delighted to have secured a buyer in a market where such deals
are few and far between.
"Binding offtakes like this aren’t easy to
get," he said. "They’re not like
MoU’s [memoranda of understanding] –
there aren’t many of them around and it has taken
a lot of time and hard work to get this far," he said.
StratMin has agreed to sell all the graphite grading over
94% C it can produce from its Loharano flake graphite mine to
an undisclosed buyer for five years, with prices agreed six
months in advance on a rolling basis to take account of market
Canada-based vanadium miner Largo Resources Ltd has likewise
recently began supplying its offtake partner, Swiss trading
giant Glencore, with material from its Maracas mine in
Mark Brennan, CEO of Largo Resources, said that his
company’s offtake deal was also hard won.
"There is money out there for good projects, but you really
have to be best of breed to secure it," he said.
Brennan, who was an investment banker for 10 years prior to
joining Largo, explained that the Maracas mine had suffered a
number of funding setbacks on its path to development as a
result of turmoil in the financial markets.
"It’s been tough for miners on the TSX lately,
but demand hasn’t gone away –
it’s still there, just not as strong as it was,"
He described the present funding drought for mining as "a
period of indigestion", but conceded that there are probably
"too many projects" around, given that the industry is facing a
different economic environment now to that of the last
Capex cuts slice deep into mining
The squeeze on funding for mining companies has been sending
ripples through the wider industry, particularly in the mining
services sector which is struggling to cope with the downturn
Finnish processing group Outotec this week
reported a loss of €3.1m ($3.9m*) for the third quarter of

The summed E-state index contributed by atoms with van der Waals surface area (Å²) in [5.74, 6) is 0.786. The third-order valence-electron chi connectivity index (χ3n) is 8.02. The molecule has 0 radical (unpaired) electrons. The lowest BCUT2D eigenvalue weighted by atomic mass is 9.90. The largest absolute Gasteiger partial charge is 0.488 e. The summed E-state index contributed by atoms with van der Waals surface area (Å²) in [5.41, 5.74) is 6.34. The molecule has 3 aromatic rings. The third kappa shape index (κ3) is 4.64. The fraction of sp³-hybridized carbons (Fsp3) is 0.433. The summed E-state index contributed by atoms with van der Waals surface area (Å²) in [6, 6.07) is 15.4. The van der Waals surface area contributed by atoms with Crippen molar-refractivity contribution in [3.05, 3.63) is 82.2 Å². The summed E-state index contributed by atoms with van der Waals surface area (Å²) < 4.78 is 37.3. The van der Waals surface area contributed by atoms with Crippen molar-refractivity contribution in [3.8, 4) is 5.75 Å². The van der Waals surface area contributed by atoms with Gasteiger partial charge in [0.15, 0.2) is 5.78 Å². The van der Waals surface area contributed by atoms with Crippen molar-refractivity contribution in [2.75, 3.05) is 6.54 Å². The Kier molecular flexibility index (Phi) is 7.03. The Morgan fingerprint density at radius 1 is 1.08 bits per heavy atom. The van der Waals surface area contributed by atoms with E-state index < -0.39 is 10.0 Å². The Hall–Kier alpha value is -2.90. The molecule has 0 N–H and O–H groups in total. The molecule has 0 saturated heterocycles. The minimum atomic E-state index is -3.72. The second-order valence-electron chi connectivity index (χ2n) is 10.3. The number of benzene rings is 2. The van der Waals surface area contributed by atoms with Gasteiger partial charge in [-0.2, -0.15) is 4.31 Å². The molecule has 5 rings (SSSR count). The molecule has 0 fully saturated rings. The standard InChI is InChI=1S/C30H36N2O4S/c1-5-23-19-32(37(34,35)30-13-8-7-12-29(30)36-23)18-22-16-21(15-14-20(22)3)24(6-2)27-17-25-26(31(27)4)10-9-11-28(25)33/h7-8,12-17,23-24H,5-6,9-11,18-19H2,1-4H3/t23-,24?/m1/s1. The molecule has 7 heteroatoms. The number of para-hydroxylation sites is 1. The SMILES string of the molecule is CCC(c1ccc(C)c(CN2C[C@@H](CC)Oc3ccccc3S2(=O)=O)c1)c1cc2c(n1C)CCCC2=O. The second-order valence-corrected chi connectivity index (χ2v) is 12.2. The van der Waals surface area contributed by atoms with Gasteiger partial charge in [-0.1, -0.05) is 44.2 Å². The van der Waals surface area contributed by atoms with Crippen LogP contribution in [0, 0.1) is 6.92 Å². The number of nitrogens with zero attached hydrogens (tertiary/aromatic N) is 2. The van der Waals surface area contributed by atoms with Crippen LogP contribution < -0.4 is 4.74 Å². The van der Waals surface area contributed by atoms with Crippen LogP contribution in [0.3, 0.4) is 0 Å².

2014, down from a net profit of €43m for the same period a
year ago, and announced that it would axe 100 staff in an
effort to cut costs.
"Uncertainties in the global economy, weak metal prices
performance, as well as mining and metals
companies’ pursuit for minimising capex and opex
costs kept investments on a low level and put pressures on the
service market," Pertti Korhonen, Outotec's CEO, said in a
statement accompanying the results.
Another telling recent development has been the news that
Rio Tinto has offered its incumbent CEO, Sam Walsh, an
open-ended contract to remain in the job – a
significant move given that Walsh was brought in on a mandate
of cutting costs at the Anglo-Australian miner, and had been
due to leave the job at the end of 2015.
A more positive perspective came earlier this month from
equipment supplier, Caterpillar Inc., which reported a surprise
increase in third quarter earnings to $1.02bn from $946m a year
ago and has forecast sales of $55bn for 2014.
The Peoria, Illinois, US-based company said that the gains
were thanks largely to cost savings achieved through
restructuring, but added that it was cautiously optimistic
about its growth prospects, even though uncertainties over
structural reform in China and continuing unrest in Africa, the
Middle East and the former Soviet Union continue to cause
Services companies have said that while they are pursuing
stronger margins through cuts, industry fundamentals, including
mineral prices, need to improve for organic growth to be
*Conversion made October 2014